Monday, March 30, 2009

A week in the life...

Here's what I've been reading, watching, and listening to over the past week.

READING: Jayne Anne Phillips's "Lark and Termite," which was personally recommended to me by Yvonne Zipp, who is one of the best professional book reviewers in the business thanks to her keen insight and black-belt writing chops. (You can read Yvonne’s critique of the book here.) I’ve yet to make enough headway into the story to piece together exactly what “Lark and Termite” is about (if possible, I tend to avoid reading the synopsis on book jacket). The chapters alternate between an American soldier’s horrific experiences in Korea in 1950, and the story of “Lark,” an adopted teenager, and her mute and crippled step-brother, “Termite,” in 1957. Can’t wait to discover how these disparate narratives will dovetail later in the book. Very compelling so far.

The next book I'm going to track down is “Late Nights on Air" by Elizabeth Hay. Neil Peart, the drummer of Rush (and a fine author himself), sold me on it with this review of it on his website. While you're there, do read Neil's latest fine essay.

WATCHING: My wife and I enjoyed "Duplicity," writer-director Tony Gilroy’s followup to “Michael Clayton,” for both its twisty plot about corporate espionage and the zingy dialogue between Clive Owen and Julia Roberts. Can’t help but think that George Clooney would have better suited to the role, though, given his chemistry with Roberts in “Ocean’s 11.” But since “Duplicity” hews close to the tone of “Ocean’s 11,” Clooney may have felt he would be repeating himself were he to re-team with Gilroy on this project. Let’s give a shout out to cinematographer Robert Elswit, who filmed "Michael Clayton" and won the Oscar for "There Will Be Blood," for his handsome lensing on the film. Elswit is the sort of cinematographer capable of making even Murmansk airport look scenic.

Though I’m not usually a fan of TV procedurals, my wife and I have put ABC’s “Castle” on Season Pass on our DVR. Nathan Fillion (r.), formerly captain of the “Firefly" and hitherto known as the poor-man's Jason Bateman, has finally found another TV series worthy of his dour charisma. The premise: Fillion plays Richard Castle, a bestselling crime novelist who finagles his way into a police department to research his next novel. The electricity between the wise-cracking Fillion and Stana Katic, who plays the no-nonsense cop he’s shadowing, threatens to short circuit the wiring in my television.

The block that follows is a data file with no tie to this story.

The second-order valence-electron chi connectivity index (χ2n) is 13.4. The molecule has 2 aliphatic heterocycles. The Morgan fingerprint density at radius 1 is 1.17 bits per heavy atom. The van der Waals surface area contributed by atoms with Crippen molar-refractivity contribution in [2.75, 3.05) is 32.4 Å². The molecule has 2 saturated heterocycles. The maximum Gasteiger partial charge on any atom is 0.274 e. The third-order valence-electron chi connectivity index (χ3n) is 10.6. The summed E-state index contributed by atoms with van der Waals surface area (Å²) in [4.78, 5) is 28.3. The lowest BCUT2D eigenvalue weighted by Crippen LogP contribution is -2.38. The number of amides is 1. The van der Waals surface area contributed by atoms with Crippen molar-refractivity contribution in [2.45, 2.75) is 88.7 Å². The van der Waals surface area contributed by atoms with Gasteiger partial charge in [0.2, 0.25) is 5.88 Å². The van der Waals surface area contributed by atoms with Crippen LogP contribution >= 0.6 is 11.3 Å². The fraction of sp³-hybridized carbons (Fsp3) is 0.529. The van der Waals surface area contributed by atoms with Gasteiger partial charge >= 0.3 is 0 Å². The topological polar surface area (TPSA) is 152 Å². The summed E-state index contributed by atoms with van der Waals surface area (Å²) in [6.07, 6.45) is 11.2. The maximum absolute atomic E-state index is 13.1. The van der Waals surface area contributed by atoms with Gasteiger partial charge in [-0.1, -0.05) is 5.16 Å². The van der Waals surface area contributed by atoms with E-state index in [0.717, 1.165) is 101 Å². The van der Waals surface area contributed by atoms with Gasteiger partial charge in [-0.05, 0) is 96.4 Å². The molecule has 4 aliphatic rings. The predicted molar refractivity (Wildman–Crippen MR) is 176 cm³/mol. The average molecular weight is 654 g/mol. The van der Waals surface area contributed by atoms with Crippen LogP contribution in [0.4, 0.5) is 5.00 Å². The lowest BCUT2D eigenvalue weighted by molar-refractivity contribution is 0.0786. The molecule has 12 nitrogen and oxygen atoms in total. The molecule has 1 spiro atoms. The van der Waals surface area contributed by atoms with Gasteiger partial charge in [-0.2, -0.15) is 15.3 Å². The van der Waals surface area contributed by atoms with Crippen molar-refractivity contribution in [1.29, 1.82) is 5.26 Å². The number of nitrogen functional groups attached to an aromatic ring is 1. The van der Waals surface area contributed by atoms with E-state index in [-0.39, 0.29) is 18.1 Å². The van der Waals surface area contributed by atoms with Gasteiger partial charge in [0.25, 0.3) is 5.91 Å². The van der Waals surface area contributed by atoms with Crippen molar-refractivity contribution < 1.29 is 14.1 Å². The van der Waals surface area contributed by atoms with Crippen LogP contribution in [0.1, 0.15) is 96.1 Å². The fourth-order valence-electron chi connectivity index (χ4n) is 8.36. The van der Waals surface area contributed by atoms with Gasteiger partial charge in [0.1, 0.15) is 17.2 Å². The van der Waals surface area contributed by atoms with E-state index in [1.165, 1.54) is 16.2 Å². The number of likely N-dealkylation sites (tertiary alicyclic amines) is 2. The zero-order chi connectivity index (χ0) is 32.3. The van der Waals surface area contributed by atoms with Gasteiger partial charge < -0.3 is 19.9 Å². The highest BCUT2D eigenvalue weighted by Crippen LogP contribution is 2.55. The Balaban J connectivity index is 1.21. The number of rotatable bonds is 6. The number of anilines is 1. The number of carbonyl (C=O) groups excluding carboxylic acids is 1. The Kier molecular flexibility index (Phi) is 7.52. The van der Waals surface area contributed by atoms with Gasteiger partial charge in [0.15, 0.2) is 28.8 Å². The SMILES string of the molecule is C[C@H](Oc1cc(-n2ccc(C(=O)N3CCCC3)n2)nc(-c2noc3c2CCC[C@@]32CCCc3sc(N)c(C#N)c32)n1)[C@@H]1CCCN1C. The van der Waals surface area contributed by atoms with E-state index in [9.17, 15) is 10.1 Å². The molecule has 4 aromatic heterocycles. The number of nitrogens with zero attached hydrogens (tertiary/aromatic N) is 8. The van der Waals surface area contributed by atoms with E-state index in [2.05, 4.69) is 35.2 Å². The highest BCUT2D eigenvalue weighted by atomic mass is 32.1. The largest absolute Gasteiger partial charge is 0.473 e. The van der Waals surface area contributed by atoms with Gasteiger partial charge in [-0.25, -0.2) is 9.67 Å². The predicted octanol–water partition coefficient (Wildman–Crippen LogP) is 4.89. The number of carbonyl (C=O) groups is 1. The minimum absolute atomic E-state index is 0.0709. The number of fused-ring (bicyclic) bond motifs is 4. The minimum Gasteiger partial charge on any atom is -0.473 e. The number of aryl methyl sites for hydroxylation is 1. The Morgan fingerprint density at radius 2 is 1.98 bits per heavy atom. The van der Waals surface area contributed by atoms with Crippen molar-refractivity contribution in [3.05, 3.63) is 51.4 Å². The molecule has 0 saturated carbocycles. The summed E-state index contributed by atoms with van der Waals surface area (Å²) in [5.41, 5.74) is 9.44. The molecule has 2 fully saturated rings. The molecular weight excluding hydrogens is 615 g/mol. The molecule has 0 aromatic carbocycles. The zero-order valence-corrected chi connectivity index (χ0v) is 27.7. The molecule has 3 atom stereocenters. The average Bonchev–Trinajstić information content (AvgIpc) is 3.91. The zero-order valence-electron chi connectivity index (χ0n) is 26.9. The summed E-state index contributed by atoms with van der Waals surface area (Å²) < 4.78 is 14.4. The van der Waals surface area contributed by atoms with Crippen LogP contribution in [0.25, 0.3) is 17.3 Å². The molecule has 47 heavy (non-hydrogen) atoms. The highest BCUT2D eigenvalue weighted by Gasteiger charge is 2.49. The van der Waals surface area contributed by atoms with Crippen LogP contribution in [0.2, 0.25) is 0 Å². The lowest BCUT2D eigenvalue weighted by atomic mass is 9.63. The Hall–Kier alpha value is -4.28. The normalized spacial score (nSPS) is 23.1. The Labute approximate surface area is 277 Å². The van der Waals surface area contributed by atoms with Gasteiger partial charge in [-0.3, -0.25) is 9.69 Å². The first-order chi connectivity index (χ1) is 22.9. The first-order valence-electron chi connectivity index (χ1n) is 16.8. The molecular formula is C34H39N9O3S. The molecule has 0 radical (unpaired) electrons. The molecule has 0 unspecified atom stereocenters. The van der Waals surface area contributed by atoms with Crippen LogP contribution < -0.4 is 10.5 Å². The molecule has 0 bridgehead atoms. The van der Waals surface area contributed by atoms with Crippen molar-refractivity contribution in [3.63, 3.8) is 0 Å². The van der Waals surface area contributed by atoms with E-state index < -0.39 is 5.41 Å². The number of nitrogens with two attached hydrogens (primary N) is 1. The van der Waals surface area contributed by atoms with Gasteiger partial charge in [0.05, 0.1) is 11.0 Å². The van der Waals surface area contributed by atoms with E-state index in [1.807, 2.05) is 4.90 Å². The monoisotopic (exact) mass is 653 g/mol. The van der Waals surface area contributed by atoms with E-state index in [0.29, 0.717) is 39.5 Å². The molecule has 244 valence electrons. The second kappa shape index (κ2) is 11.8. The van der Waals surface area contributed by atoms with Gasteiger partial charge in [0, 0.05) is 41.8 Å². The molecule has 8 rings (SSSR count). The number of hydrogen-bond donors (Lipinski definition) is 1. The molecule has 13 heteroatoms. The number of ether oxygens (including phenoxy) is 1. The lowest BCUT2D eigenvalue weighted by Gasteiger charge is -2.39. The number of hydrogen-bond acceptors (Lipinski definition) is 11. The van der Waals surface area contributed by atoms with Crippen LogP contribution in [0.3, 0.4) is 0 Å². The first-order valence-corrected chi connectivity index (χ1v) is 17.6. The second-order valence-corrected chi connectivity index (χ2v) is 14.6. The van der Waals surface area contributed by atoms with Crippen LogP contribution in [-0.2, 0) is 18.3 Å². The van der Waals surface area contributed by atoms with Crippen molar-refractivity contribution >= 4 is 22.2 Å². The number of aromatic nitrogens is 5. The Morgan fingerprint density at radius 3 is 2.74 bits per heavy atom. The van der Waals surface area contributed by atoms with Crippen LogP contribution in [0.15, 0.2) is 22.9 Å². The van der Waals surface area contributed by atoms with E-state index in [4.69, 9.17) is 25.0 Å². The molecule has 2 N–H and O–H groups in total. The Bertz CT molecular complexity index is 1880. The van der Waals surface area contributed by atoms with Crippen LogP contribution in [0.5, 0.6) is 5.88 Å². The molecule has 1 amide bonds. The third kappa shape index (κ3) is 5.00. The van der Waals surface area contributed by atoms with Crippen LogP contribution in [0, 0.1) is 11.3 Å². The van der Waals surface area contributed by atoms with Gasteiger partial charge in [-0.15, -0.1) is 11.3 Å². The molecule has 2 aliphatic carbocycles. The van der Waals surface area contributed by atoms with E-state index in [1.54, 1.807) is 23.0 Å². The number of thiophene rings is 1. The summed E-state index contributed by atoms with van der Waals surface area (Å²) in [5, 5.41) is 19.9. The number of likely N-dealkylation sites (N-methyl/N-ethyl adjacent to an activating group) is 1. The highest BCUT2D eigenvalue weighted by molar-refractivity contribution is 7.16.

My absolute favorite series at the moment is "Friday Night Lights." It's unlike anything else on television, which likely accounts for its paltry viewership. For starters, its small-town setting in the fictional berg of Dillon, Texas, is a refreshing alternative to all the other TV shows set in a major US city. Moreover, the show is more interested in exploring the aspirations of working-class Americans than serving up the soap operatics of "Gossip Girl." The central couple in the show, a football coach and his wife, are -- refreshingly for a TV drama -- happily married even if they have to work though various situations. It's a feel-good show, ultimately, and I feel great surges of jubilation in just about every episode. The third season, currently airing, is the best one yet. Despite fears that the series would be axed, NBC has just renewed it through 2011! Hoorah!

LISTENING TO: I only received my copy of “Kingdom of Rust,” the first album by Doves in four years, from the record company a few days ago. Even though I’ve listened to the album about three times, I haven’t been able to have a leisurely listen and really appreciate it, yet. After all, Doves wrap their unforgettable tunes in so many layers of sound textures that you'll spend many nights in a darkened room with headphones trying to unravel them all. That said, wow! There’s not much particularly new or groundbreaking in the trio's sound, but it’s a great consolidation of their sonic strengths and the melodies are terrific. Listen out for tracks such as “10:03,“ “The Great Denier,” and, especially, “Compulsion.” Likely their best yet.

In the past five years, many bands and artists from Mali have broken out of the "world music" ghetto into mainstream success (among them, Tinariwen, Ali and Vieux Farka Toure, Toumani Diabate, Rokia Traore), but none more so than Amadou & Mariam, the blind couple from Bamako. Fresh from playing last year's Lollapalooza, they'll be touring the US as Coldplay's support act. The duo's new album, "Welcome To Mali," was produced by Damon Albarn (Blur, Gorillaz, The Good, the Bad, and The Queen), and the record delves into reggae, hip-hop, and Western electronica. The crossover sounds have been controversial among African music purists, but its paid off for the duo -- the album has been embraced by everyone from Tim Rice-Oxley of Keane to the reviewers at Pitchfork. "Welcome to Mali" has enough joie d'vivre to put a smile on the face of a GM stockholder.

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